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Private Foundations vs. Donor Advised Funds: Which is Right for You?

Private Foundations vs. Donor Advised Funds: Which is Right for You?

February 05, 2024

Are you interested in making a charitable donation, either right now or in the future? People who have wealth to share with the charities they love often come across many ways they can give but are unsure which is best for them. Private foundations and donor-advised funds are both great ways to include charitable giving in your estate planning, but you need to know the major differences to choose which is right for you.  

If you are unsure which is the best move for you, here is what you need to know about private foundations vs. donor-advised funds. 

Private Foundations vs. Donor-Advised Funds

The basic premise of private foundations and donor-advised funds is the same: it permits you to make charitable contributions to charities that truly matter while minimizing your tax liability. However, there are a handful of notable differences between the two types of charitable giving. 

A private foundation is great for anyone who wants to make sure they can customize their giving and maintain control over their investment. Under a private foundation, you can donate to private charities – something that is not permitted with a donor-advised fund. They have their own legal documentation and a governing body that manages your money. In essence, you are forming your own charitable foundation for the purposes of giving money away.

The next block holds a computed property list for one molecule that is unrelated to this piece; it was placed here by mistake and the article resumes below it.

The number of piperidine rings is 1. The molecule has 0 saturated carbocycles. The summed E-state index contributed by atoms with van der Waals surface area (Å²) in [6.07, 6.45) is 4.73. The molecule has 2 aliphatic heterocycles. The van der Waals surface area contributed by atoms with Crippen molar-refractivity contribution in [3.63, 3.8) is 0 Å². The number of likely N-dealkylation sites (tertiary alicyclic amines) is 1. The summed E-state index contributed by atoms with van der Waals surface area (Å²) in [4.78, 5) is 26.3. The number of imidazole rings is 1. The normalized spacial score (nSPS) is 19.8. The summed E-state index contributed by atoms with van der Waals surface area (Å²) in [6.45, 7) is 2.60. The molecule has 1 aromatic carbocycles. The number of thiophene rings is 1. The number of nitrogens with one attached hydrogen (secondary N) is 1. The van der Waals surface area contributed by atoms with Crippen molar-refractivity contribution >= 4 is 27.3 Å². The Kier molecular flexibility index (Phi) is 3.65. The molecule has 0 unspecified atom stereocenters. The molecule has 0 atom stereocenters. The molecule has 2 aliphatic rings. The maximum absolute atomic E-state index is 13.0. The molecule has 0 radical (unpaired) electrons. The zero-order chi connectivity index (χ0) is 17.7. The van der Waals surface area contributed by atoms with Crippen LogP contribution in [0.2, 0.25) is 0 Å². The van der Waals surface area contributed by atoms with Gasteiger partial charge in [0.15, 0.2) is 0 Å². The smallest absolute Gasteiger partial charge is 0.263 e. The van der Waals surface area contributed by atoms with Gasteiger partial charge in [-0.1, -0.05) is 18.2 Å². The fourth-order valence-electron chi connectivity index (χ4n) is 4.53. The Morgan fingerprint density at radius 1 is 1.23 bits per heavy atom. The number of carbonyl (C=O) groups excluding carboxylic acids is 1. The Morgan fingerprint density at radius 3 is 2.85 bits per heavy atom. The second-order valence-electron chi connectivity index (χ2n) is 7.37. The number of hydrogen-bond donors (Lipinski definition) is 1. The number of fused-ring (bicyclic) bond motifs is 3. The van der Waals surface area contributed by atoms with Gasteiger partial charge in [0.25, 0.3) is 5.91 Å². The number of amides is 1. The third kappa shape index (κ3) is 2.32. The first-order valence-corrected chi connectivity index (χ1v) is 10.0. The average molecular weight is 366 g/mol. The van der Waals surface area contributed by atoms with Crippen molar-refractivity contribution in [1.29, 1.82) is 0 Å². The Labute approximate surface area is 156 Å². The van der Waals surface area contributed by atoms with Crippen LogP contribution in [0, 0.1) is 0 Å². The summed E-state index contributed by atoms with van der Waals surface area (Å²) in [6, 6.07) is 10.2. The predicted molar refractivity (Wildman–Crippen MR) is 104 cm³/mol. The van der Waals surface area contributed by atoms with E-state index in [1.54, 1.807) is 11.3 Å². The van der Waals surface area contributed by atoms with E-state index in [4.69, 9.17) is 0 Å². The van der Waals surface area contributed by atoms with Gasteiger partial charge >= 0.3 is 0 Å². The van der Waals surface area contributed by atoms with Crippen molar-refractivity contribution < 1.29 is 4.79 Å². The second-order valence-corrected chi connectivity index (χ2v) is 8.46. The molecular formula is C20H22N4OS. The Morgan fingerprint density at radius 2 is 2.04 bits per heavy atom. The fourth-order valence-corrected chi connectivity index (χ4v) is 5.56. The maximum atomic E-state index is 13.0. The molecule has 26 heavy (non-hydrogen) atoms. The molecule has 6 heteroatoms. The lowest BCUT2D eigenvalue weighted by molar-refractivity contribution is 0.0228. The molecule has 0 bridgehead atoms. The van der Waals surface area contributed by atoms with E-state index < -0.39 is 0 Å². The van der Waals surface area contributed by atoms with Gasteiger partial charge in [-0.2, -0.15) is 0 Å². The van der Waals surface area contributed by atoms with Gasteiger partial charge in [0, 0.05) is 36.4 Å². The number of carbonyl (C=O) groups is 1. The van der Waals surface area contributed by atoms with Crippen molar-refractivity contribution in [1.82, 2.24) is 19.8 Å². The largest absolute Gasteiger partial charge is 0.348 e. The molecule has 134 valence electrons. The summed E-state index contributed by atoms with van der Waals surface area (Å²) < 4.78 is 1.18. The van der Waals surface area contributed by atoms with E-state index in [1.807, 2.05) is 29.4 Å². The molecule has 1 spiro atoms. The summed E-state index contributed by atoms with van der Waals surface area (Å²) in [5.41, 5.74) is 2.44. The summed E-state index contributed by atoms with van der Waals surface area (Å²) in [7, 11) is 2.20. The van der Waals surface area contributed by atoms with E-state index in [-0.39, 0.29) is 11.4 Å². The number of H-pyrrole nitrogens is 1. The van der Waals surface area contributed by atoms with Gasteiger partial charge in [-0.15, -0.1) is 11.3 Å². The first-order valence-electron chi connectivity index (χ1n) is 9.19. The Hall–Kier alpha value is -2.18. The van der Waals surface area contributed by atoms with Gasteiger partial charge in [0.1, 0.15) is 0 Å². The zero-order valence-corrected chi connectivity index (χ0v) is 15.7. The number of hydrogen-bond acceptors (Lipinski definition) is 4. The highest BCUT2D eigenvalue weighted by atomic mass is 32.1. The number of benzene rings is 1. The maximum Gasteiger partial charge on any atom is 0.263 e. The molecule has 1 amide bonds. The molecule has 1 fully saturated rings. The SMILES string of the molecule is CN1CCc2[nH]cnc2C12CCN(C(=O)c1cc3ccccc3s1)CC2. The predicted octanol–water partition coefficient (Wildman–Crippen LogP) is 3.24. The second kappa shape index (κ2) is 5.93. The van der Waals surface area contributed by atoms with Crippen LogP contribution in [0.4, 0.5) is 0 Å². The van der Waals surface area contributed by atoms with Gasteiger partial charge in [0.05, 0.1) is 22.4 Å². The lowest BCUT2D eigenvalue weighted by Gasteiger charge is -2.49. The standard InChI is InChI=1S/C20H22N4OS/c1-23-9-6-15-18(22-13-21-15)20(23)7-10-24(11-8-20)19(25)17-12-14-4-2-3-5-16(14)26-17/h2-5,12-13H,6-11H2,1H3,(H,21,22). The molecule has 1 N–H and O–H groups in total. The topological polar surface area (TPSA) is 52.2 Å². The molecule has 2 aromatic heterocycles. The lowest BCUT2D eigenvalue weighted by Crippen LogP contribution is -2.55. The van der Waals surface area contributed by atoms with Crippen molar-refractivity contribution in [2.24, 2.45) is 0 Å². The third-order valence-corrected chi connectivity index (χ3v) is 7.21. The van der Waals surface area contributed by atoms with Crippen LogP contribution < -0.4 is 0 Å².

A donor-advised fund is similar but also has a few key differences. In essence, you are giving your money to a managed fund that makes donations only to 501(c)(3) non-profits. You can make requests for the money contained within to be donated to charity, but the board ultimately makes the final decision on whether this will be permitted. 

What to Know About Donor-Advised Funds

A donor-advised fund can be an impactful way to donate money to charity, but there are a few things you should be aware of. First, it does cut down on your flexibility to use the funds as you see fit once they have been donated to the DAF. Instead of telling your financial advisor where to send the funds, you must make a request to the board for their approval. 

Another important component of a donor-advised fund is privacy. Some people do not want other people to know what or how much they donate to charity. Under the umbrella of a donor-advised fund, they can give anonymously.  

Furthermore, a donor-advised fund is great for anyone who wants flexibility. You do not have to make donations every year or at any sort of regular interval. They also allow you to minimize your taxes with a tax deduction for your contributions and cut out estate taxes on the balance of this donor-advised fund. 

What to Know About Private Foundations 

Private foundations function slightly differently from donor-advised funds. While a DAF holds your donation and then distributes it to 501(c)(3) nonprofits, a private foundation forms its very own 501(c)(3) charity that allows you to control your investments while making donations to whichever charities you select in a time frame that works for you. You even get to choose your own board members. 

Many people like the idea of a private foundation because it permits them to be a lot more hands-on with their charitable giving. You can appoint family members to the board, involving them in the annual meeting and minutes. For those who are concerned with the legacy they leave behind, this is a great way to demonstrate philanthropic endeavors to children or even grandchildren. 

Keep in mind that private foundations are reported and are public knowledge in the annual report for the charity. If you were hoping for anonymity, then you may want to go with a donor-advised fund.